Janeci Suarez-Martinez, a health aide, earned $12.50 an hour caring for a disabled person in North Philadelphia ― physically difficult work that can involve intimate tasks such as feeding, bathing, and assisting an adult with using the toilet.
But when she was willing to stay with a patient who switched to a home-health agency offering more hours of care, she ended up facing a $12,000 claim in court.
The dispute landed Suarez-Martinez, a 32-year-old mother of three who cannot read or speak English, at the center of an increasingly charged national employment-rights debate.
On Jan. 4, she was sued in Philadelphia Municipal Court by her former employer, All American Home Care LLC, which alleged she broke a noncompete agreement by going to work for the new agency.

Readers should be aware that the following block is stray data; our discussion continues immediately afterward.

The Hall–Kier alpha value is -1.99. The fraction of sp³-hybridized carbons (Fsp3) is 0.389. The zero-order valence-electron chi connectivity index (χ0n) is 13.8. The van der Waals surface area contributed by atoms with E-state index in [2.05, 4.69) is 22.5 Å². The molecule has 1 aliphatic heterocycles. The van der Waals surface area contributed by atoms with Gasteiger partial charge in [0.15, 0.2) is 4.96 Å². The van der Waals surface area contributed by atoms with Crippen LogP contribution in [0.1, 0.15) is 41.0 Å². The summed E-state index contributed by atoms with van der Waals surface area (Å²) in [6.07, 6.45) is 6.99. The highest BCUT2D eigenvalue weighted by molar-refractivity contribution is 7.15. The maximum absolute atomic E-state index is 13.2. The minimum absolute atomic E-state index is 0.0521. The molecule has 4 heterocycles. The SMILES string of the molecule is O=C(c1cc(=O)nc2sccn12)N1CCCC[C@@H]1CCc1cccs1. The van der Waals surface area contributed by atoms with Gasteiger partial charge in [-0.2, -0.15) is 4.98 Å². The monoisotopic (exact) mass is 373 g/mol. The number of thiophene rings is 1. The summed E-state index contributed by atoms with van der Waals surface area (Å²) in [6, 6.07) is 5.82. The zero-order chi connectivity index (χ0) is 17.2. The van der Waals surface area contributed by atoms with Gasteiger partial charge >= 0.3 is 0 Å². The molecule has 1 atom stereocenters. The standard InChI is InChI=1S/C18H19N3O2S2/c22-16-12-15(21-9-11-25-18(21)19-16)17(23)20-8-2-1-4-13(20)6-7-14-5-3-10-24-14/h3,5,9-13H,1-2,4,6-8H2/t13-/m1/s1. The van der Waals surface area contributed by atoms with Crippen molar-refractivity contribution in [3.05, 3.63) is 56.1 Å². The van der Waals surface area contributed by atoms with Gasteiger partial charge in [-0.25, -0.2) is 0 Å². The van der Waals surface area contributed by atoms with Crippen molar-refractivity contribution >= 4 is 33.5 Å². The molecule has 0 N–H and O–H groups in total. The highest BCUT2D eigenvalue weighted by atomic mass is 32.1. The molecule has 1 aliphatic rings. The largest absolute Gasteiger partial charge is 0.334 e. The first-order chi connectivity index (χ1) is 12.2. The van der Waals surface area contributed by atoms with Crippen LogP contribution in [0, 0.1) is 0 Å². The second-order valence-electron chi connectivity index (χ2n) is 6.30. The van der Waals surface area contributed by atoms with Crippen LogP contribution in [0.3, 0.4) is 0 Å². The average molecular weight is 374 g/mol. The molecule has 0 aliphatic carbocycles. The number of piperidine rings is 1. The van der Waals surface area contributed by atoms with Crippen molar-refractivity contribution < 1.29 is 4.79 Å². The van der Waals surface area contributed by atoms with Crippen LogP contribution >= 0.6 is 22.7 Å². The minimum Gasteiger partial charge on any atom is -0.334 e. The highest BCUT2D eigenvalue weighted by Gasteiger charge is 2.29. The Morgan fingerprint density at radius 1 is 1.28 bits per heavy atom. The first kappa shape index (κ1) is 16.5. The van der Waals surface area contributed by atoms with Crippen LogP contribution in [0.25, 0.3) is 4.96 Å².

The next day, the Federal Trade Commission said it wanted to ban noncompetes nationwide, arguing that they are especially harmful to low-wage workers like Suarez-Martinez, because the agreements prevent them from taking higher-paying jobs. The FTC is accepting public comments through April 19.
The proposed changes did not prevent Suarez-Martinez, who came to Philadelphia 13 years ago from Puerto Rico, from getting the letter about the small-claims lawsuit.
“I started getting very anxious. I was really nervous because I wasn’t sure what to do,” said Suarez-Martinez, who speaks Spanish and communicated with The Inquirer through an interpreter.
She said she tried to convince the client to go back to her...
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